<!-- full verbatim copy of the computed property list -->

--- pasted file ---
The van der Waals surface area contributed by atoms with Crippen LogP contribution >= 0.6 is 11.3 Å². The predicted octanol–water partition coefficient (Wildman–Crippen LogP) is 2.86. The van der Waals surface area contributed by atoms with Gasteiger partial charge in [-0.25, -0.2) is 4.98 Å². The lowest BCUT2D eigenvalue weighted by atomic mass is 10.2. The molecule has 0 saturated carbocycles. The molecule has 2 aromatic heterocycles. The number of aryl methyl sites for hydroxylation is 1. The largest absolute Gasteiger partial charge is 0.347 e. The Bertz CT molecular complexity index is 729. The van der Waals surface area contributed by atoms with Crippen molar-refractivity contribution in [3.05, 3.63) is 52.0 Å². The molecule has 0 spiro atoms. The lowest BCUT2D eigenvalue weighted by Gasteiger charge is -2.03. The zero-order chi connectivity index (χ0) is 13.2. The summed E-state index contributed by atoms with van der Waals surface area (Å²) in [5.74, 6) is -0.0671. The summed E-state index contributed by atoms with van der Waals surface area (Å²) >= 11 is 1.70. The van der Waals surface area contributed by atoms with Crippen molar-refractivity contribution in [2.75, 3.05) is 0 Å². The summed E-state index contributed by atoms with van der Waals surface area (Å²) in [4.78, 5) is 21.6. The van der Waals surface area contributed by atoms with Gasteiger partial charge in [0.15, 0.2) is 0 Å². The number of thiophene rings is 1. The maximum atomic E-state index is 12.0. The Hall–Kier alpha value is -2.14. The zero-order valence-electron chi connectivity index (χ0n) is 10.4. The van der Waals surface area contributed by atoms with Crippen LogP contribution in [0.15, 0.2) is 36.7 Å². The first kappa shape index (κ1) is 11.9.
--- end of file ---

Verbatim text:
The van der Waals surface area contributed by atoms with Crippen LogP contribution >= 0.6 is 11.3 Å². The predicted octanol–water partition coefficient (Wildman–Crippen LogP) is 2.86. The van der Waals surface area contributed by atoms with Gasteiger partial charge in [-0.25, -0.2) is 4.98 Å². The lowest BCUT2D eigenvalue weighted by atomic mass is 10.2. The molecule has 0 saturated carbocycles. The molecule has 2 aromatic heterocycles. The number of aryl methyl sites for hydroxylation is 1. The largest absolute Gasteiger partial charge is 0.347 e. The Bertz CT molecular complexity index is 729. The van der Waals surface area contributed by atoms with Crippen molar-refractivity contribution in [3.05, 3.63) is 52.0 Å². The molecule has 0 spiro atoms. The lowest BCUT2D eigenvalue weighted by Gasteiger charge is -2.03. The zero-order chi connectivity index (χ0) is 13.2. The summed E-state index contributed by atoms with van der Waals surface area (Å²) in [5.74, 6) is -0.0671. The summed E-state index contributed by atoms with van der Waals surface area (Å²) >= 11 is 1.70. The van der Waals surface area contributed by atoms with Crippen molar-refractivity contribution in [2.75, 3.05) is 0 Å². The summed E-state index contributed by atoms with van der Waals surface area (Å²) in [4.78, 5) is 21.6. The van der Waals surface area contributed by atoms with Gasteiger partial charge in [0.15, 0.2) is 0 Å². The number of thiophene rings is 1. The maximum atomic E-state index is 12.0. The Hall–Kier alpha value is -2.14. The zero-order valence-electron chi connectivity index (χ0n) is 10.4. The van der Waals surface area contributed by atoms with Crippen LogP contribution in [0.15, 0.2) is 36.7 Å². The first kappa shape index (κ1) is 11.9.